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Title: A study of certain of the central effects of sexual hormones
Author: Deis, R. P.
Awarding Body: University of Edinburgh
Current Institution: University of Edinburgh
Date of Award: 1968
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The central effect of oestrogen on prolactin release has been demonstrated in both female and male rats. The results obtained show that the ME region which includes, in the present study, the arcuate nucleus and the rostral area of the mamillary bodies, seemed to be the centre sensitive to oestradiol implantation. The anterior pituitary has also been found to be sensitive to oestrogen in promoting prolactin release. The presence or absence of corpora lutea in the ovaries of female rats was found to be responsible for the type of mammary gland growth which could be obtaihed by implanting oestradiol in the ME region or the anterior pituitary. Full mammary gland development and milk ejection was only observed when progesterone secretion was present. On the other hand, in the absence of progesterone (i.e., in rats with follicular ovaries devoid of corpora lutea) oestrogen implantation induoed marked duct development and the absence of lobulo-alveolar growth In male rats the presence of absence of testosterone during the first days of life seemed to influence the development of the mammary gland in later life. The response of the mammary gland to prolactin released by oestrogen implantation was also dependent on the effect of testosterone in the first 24 hours after birth. When oestrogen was placed in the basal tuberal region or the adenohypophysis of male rats in which testosterone was present during the first few days of life, the dense cluster of alveoli (normal structure in the male mammary gland) developed into large cystic formations distended with secretion. In the male rat castrated at birth in which the normal mammary gland structure is not present, the effect of prolactin released under the central influence of oestrogen, was to induce mammary gland growth similar to that observed in constant oestrous female rats. The presence of progesterone secreted by an ovarian graft, in these implanted animals induced a mammary gland growth typical of the normal female type. Further studies will be necessary to establish if the anlage of the mammary gland either in female or male rats is dependant on the presence or absence of testosterone during the first 24 hours of life. Work in progress shows that high levels of circulating progesterone prevents or regulates (dose dependant) the release of prolactin induced by the placement of oestrogen in the hypothalamus or adenohypophysis. It has already been shown that the administration of progesterone (0.4 rag every other day) inhibited the central of oestrogen in inducing prolactin release, and that the amount of progesterone secreted by the new set of corpora lutea, induced by the administration of HCG to the constant oestrous rats, prevented secetion in the developed mammary gland. Results obtained in the present study may provide some evidenoe for the neuro-hormonal mechanisms involved in the mammary gland growth during pregnancy in the rat.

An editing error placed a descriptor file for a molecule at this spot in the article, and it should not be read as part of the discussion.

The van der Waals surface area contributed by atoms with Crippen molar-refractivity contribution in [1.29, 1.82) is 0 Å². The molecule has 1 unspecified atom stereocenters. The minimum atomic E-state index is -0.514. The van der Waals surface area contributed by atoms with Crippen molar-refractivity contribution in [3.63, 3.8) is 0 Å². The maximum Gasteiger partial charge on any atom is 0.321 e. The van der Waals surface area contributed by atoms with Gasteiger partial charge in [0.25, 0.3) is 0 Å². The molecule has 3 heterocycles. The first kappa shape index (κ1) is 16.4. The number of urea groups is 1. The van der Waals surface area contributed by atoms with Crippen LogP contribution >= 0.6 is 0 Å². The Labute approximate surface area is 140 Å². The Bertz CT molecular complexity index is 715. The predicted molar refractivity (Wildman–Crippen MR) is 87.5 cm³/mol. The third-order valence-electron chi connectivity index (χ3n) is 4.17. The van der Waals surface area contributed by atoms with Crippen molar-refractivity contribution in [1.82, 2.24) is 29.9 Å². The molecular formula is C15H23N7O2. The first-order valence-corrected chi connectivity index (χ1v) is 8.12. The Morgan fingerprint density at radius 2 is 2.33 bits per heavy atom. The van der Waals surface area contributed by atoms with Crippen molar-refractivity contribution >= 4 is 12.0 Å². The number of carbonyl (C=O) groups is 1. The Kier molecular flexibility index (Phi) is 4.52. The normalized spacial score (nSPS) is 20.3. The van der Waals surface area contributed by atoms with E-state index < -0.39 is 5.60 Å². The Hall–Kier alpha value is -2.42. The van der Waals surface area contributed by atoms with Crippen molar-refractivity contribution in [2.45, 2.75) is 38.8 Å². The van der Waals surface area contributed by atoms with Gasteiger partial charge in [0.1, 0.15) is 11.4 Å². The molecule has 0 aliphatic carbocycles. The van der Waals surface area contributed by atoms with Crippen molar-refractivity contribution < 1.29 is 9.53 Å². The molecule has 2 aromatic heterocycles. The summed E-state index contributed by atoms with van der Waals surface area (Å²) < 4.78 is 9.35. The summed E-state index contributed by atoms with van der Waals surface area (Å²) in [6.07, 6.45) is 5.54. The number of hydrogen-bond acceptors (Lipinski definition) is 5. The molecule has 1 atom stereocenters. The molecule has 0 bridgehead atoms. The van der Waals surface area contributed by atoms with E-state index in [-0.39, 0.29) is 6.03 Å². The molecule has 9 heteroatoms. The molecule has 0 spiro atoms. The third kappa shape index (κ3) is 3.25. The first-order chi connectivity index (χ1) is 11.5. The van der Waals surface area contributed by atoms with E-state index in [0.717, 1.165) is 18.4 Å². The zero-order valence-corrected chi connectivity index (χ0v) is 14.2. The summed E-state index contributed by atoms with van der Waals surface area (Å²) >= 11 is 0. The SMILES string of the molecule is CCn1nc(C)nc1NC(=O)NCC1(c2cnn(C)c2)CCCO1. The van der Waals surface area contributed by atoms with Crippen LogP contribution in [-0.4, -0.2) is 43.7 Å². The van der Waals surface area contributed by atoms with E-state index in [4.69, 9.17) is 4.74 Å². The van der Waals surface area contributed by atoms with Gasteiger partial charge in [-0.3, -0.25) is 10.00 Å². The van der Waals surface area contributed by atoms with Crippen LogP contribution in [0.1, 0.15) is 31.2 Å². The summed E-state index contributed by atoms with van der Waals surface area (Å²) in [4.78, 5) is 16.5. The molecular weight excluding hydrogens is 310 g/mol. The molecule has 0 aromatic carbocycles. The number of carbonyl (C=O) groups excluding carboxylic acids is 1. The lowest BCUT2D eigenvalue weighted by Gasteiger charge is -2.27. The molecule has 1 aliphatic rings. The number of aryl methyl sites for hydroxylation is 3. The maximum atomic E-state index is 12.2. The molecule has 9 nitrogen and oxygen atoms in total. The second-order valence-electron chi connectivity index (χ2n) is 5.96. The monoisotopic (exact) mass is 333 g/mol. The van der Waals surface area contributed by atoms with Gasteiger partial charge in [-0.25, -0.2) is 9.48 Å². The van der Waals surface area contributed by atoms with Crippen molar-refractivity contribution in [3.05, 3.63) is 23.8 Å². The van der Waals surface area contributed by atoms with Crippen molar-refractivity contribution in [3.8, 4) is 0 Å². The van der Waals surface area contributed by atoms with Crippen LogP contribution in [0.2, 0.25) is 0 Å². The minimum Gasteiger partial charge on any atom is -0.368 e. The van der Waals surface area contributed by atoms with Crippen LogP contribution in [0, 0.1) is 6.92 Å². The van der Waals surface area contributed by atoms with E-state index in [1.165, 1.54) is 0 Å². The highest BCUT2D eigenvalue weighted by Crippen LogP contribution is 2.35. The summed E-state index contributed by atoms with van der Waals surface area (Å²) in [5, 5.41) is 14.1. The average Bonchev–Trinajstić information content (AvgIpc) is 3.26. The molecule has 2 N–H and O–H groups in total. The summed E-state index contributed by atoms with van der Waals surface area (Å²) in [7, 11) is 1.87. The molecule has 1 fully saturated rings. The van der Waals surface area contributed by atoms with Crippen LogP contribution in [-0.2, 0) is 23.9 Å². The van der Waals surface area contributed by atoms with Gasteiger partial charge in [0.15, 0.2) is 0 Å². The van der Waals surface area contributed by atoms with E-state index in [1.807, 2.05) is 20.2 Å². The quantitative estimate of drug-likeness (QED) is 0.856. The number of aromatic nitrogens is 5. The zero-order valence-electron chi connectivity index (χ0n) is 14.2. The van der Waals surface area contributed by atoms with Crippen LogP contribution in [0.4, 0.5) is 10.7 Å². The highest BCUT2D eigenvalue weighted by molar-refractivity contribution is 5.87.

Supervisor: Not available Sponsor: Not available
Qualification Name: Thesis (Ph.D.) Qualification Level: Doctoral
EThOS ID:  DOI: Not available